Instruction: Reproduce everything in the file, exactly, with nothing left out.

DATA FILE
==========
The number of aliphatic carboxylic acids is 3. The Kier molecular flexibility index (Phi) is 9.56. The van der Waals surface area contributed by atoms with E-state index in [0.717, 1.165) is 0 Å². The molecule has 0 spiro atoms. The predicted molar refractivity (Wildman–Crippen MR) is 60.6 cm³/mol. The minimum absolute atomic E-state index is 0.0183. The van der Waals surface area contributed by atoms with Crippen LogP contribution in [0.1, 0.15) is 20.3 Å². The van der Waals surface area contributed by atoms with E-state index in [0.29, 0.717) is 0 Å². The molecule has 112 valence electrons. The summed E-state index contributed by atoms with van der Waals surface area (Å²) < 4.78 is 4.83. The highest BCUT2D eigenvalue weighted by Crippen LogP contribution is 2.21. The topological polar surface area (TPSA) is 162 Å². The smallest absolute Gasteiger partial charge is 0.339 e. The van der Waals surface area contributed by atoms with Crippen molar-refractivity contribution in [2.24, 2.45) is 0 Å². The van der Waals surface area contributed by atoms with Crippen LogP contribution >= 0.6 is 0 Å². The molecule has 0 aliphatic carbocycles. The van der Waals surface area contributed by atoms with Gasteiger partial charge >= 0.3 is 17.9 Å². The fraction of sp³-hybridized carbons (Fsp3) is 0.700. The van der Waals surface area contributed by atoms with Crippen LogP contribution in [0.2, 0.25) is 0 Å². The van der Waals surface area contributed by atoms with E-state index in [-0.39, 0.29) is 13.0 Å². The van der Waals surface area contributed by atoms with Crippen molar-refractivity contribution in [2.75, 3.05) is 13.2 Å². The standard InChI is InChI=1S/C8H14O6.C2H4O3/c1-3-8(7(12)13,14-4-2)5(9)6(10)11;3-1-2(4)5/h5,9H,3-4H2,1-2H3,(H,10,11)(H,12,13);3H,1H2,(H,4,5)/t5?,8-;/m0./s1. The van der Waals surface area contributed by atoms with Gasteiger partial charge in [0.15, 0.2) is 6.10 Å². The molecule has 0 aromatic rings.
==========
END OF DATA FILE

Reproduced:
The number of aliphatic carboxylic acids is 3. The Kier molecular flexibility index (Phi) is 9.56. The van der Waals surface area contributed by atoms with E-state index in [0.717, 1.165) is 0 Å². The molecule has 0 spiro atoms. The predicted molar refractivity (Wildman–Crippen MR) is 60.6 cm³/mol. The minimum absolute atomic E-state index is 0.0183. The van der Waals surface area contributed by atoms with Crippen LogP contribution in [0.1, 0.15) is 20.3 Å². The van der Waals surface area contributed by atoms with E-state index in [0.29, 0.717) is 0 Å². The molecule has 112 valence electrons. The summed E-state index contributed by atoms with van der Waals surface area (Å²) < 4.78 is 4.83. The highest BCUT2D eigenvalue weighted by Crippen LogP contribution is 2.21. The topological polar surface area (TPSA) is 162 Å². The smallest absolute Gasteiger partial charge is 0.339 e. The van der Waals surface area contributed by atoms with Crippen molar-refractivity contribution in [2.24, 2.45) is 0 Å². The van der Waals surface area contributed by atoms with Crippen LogP contribution >= 0.6 is 0 Å². The molecule has 0 aliphatic carbocycles. The van der Waals surface area contributed by atoms with Gasteiger partial charge >= 0.3 is 17.9 Å². The fraction of sp³-hybridized carbons (Fsp3) is 0.700. The van der Waals surface area contributed by atoms with Crippen LogP contribution in [0.2, 0.25) is 0 Å². The van der Waals surface area contributed by atoms with E-state index in [-0.39, 0.29) is 13.0 Å². The van der Waals surface area contributed by atoms with Crippen molar-refractivity contribution in [2.75, 3.05) is 13.2 Å². The standard InChI is InChI=1S/C8H14O6.C2H4O3/c1-3-8(7(12)13,14-4-2)5(9)6(10)11;3-1-2(4)5/h5,9H,3-4H2,1-2H3,(H,10,11)(H,12,13);3H,1H2,(H,4,5)/t5?,8-;/m0./s1. The van der Waals surface area contributed by atoms with Gasteiger partial charge in [0.15, 0.2) is 6.10 Å². The molecule has 0 aromatic rings.